Tuesday, July 7, 2015
In 2009, Governor Brad Henry signed a bill allowing the installation of a small, privately funded Ten Commandments monument outside the Oklahoma State Capitol. Legislators and supporters of the monument intended it as a tribute to the importance of the Ten Commandments in our history and our system of laws.
Celebrating the historical importance of religions and religious values is not a new idea. Our nation is steeped in references to God and the rights He bestows on all men and women.
The Declaration of Independence clearly states the rights to “life, liberty and the pursuit of happiness” are inalienable and bestowed on all, not by the government or by men, but by our “Creator.” Our currency has the motto “In God We Trust” printed on every bill. The United States Supreme Court building is decorated with a carving of Moses carrying the Ten Commandments.
In Oklahoma, there is a Christmas Tree lighting celebration on the Capitol steps every year. I host a Chanukah menorah lighting ceremony in the Capitol. There are many works of art on Capitol and state property that include symbols of Native American religion, as well as tribal culture and history.
None of these represent state endorsement of or support for any religion. They are celebrations or visual representations of our culture and events of historical importance.
Nevertheless, our state Supreme Court ruled last week that the Oklahoma Constitution prohibits the placement of a Ten Commandments monument on Capitol grounds. Such a monument, they ruled, amounts to state support of a religious denomination, which is prohibited by the State Constitution.
At its most basic, the court’s opinion amounts to this: any depiction of religion or religiously inspired text or imagery is illegal. It does not matter if that imagery or text is serving a historical purpose; it is, according to our court, not allowed on state-owned property.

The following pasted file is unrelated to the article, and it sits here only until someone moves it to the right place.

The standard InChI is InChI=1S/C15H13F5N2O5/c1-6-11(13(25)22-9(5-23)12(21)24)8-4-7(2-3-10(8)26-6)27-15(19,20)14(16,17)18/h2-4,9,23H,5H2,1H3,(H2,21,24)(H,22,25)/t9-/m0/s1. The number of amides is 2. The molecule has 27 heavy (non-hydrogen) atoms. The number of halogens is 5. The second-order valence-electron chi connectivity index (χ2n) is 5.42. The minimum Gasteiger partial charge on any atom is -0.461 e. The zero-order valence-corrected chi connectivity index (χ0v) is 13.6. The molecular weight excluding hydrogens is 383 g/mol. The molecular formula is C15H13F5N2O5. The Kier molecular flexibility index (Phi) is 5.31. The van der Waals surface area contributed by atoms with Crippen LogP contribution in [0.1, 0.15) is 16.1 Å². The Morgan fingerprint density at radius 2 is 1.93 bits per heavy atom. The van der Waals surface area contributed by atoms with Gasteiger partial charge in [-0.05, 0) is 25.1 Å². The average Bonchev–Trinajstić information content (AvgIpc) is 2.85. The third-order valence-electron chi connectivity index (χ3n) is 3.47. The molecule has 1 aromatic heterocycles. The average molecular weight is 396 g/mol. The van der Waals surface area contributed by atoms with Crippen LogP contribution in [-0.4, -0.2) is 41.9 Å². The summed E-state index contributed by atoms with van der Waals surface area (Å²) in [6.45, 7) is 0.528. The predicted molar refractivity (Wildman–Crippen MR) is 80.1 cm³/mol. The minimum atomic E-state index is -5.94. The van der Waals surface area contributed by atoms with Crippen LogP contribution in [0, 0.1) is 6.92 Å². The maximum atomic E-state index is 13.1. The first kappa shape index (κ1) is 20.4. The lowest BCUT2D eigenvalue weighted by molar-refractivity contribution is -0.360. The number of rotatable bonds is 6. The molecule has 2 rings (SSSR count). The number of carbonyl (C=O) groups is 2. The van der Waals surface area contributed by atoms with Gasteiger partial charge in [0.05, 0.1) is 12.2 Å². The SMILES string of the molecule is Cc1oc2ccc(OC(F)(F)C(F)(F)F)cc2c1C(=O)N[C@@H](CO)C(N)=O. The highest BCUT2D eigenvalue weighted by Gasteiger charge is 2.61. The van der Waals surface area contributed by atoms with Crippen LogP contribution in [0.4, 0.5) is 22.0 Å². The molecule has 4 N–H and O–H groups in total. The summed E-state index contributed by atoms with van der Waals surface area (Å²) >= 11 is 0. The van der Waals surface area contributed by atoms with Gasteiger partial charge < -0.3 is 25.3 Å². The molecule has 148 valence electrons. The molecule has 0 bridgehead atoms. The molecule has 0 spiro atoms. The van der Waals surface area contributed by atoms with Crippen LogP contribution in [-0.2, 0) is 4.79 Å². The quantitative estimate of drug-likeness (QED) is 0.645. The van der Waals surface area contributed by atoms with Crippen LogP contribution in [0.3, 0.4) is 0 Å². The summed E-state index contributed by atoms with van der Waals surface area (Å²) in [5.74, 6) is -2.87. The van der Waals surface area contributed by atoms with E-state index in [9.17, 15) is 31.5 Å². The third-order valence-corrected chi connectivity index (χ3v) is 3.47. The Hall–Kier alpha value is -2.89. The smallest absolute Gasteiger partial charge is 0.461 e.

For many legislators and many Oklahomans, hundreds of whom have called my office in the last several days, this outlook from our court is deeply disturbing. Our public lands host monuments and exhibits to celebrate our tribal history and culture, to recognize the historical importance of the energy industry, and to remember the veterans of multiple foreign wars. However, the court has ordered religion, specifically Judeo-Christian values, to be scrubbed from our collective history.
I believe the court got it wrong. Nevertheless, Oklahoma is a state where we respect the rule of law, and we cannot ignore judicial rulings. We are, however, also a state with three co-equal branches of government. At this time, Attorney General Scott Pruitt, with my support, has filed a petition requesting a rehearing of the Ten Commandments case. Additionally, our Legislature has signaled its support for pursuing changes to our state Constitution that would ensure the Ten Commandments monument is legally permissible. If their efforts are successful, the people of Oklahoma will get to vote on the issue.
During this process, which will involve both legal appeals and potential legislative and constitutional changes, the Ten Commandments monument will remain on the Capitol grounds. It is my hope we will reach a long-term resolution that ensures it remains indefinitely as a tribute to Oklahoma values, culture and history.